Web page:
Lately, the British airline had decided to ground its fleet as travel restrictions were extended and countries were closing its borders. However, instead of tourism travel EasyJet is now helping with repatriation flights as thousands of Brits are still stranded abroad.
Uncertainty about EasyJet’s survival at first
Amidst travel restrictions and increasingly lower demand for air travel over the past few weeks many airlines have taken measures to adapt to a challenging time for the entire travel industry.
The British air carrier had then requested state aid as uncertainty grew whether the airline would survive the financial loss it was due to make.
EasyJet announces it can survive travel bans and reduced demand in the upcoming months
The airline has announced it could survive the next 9 months due to its forward planning and the measures it had taken to for slow future recovery. Although, Chief Executre Lundgren does not expect travel bans to last this long he says the airline has put preparations in place so that it would stay profitable for the next nine months. In other words, the airline is able to survive the next few months without needing state aid.
Measures EasyJet is taking to adapt to the coronavirus crisis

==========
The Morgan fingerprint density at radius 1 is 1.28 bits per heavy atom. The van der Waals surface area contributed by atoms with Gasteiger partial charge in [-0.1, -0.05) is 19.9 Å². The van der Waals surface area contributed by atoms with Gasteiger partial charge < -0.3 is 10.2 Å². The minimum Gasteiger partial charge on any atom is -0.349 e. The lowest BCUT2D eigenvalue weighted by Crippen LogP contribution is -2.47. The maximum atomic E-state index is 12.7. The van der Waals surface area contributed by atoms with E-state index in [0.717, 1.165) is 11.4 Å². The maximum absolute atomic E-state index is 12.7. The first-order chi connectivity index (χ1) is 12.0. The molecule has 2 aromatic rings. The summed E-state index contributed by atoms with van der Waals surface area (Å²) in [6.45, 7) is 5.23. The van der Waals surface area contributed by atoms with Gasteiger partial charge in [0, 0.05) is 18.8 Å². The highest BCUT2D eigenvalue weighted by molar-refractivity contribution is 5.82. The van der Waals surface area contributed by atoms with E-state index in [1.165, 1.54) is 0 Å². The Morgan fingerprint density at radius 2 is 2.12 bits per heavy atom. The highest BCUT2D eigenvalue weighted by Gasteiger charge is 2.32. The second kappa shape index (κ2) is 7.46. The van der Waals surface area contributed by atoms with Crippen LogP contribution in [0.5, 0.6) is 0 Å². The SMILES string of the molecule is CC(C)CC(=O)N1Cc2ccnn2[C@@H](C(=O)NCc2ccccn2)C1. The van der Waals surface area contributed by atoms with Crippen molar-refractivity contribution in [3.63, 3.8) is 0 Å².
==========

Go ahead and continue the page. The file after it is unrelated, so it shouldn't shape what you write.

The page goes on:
The airline is taking measures to adapt to the crisis and the financial deficit is making. It has already started to reduce its fleet to reduce spending costs and when travels bans are lifted will operate with reduced capacity. Additionally, the airline is considering to sell and leaseback aircraft in order to make some extra cash.
Future travel could include empty middle seats on EasyJet flights
What the air carrier has also announced is that if travel were to pick up again it would operate with reduced loading capacity. In detail, this means that it is considering leaving the middle seat empty in order to promote social distancing between passengers.
EasyJet flight cancellations, what to do now?
Passengers who’ve booked tickets with EasyJet and whose flights have been cancelled are entitled to the full refund of their bookings as per Regulation EC 261/2004. Some airlines, amongst them EasyJet, may not be complying strictly with the regulation. However, they will offer you a travel credit or vouchers for you to fly with them on a posterior date. Passengers will have to pay for the difference in fare, something that has angered many customers and consumer rights organisations, Flight-Delayed included.
EasyJet has told the BBC that "customers on cancelled flights can transfer to an alternative flight free of charge or receive a voucher for the value of their booking online or claim a refund through our contact centre.”
If your flight has been affected, we recommend that you contact the airline as soon as possible.